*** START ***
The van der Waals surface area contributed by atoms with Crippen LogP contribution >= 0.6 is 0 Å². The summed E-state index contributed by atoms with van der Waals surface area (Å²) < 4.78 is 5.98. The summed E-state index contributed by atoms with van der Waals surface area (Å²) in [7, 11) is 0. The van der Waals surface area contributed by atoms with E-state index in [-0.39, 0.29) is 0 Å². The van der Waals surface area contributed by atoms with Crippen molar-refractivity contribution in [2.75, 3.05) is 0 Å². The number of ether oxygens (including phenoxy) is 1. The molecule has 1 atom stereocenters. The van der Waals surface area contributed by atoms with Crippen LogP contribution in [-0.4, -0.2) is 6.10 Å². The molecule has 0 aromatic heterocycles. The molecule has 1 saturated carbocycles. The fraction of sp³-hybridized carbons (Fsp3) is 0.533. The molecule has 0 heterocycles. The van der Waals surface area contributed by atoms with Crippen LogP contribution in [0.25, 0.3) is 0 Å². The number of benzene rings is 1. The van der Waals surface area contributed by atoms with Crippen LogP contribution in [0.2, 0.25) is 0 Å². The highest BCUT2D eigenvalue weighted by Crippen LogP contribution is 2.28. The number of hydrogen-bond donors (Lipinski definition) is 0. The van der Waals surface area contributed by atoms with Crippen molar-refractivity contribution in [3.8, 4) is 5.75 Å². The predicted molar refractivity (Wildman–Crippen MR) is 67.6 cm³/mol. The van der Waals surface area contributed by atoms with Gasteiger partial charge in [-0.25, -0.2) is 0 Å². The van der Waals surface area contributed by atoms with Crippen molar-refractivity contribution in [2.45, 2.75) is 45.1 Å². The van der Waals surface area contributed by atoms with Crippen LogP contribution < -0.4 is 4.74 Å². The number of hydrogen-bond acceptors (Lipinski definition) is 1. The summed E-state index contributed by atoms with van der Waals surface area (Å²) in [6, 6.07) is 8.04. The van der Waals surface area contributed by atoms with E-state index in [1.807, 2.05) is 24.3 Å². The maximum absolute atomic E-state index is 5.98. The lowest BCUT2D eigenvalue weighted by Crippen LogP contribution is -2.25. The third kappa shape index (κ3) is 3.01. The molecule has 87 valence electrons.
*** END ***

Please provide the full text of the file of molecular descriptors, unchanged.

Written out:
The van der Waals surface area contributed by atoms with Crippen LogP contribution >= 0.6 is 0 Å². The summed E-state index contributed by atoms with van der Waals surface area (Å²) < 4.78 is 5.98. The summed E-state index contributed by atoms with van der Waals surface area (Å²) in [7, 11) is 0. The van der Waals surface area contributed by atoms with E-state index in [-0.39, 0.29) is 0 Å². The van der Waals surface area contributed by atoms with Crippen molar-refractivity contribution in [2.75, 3.05) is 0 Å². The number of ether oxygens (including phenoxy) is 1. The molecule has 1 atom stereocenters. The van der Waals surface area contributed by atoms with Crippen LogP contribution in [-0.4, -0.2) is 6.10 Å². The molecule has 0 aromatic heterocycles. The molecule has 1 saturated carbocycles. The fraction of sp³-hybridized carbons (Fsp3) is 0.533. The molecule has 0 heterocycles. The van der Waals surface area contributed by atoms with Crippen LogP contribution in [0.25, 0.3) is 0 Å². The number of benzene rings is 1. The van der Waals surface area contributed by atoms with Crippen LogP contribution in [0.2, 0.25) is 0 Å². The highest BCUT2D eigenvalue weighted by Crippen LogP contribution is 2.28. The number of hydrogen-bond donors (Lipinski definition) is 0. The van der Waals surface area contributed by atoms with Crippen molar-refractivity contribution in [3.8, 4) is 5.75 Å². The predicted molar refractivity (Wildman–Crippen MR) is 67.6 cm³/mol. The van der Waals surface area contributed by atoms with Gasteiger partial charge in [-0.25, -0.2) is 0 Å². The van der Waals surface area contributed by atoms with Crippen molar-refractivity contribution in [2.45, 2.75) is 45.1 Å². The van der Waals surface area contributed by atoms with Crippen LogP contribution < -0.4 is 4.74 Å². The number of hydrogen-bond acceptors (Lipinski definition) is 1. The summed E-state index contributed by atoms with van der Waals surface area (Å²) in [6, 6.07) is 8.04. The van der Waals surface area contributed by atoms with E-state index in [1.807, 2.05) is 24.3 Å². The maximum absolute atomic E-state index is 5.98. The lowest BCUT2D eigenvalue weighted by Crippen LogP contribution is -2.25. The third kappa shape index (κ3) is 3.01. The molecule has 87 valence electrons.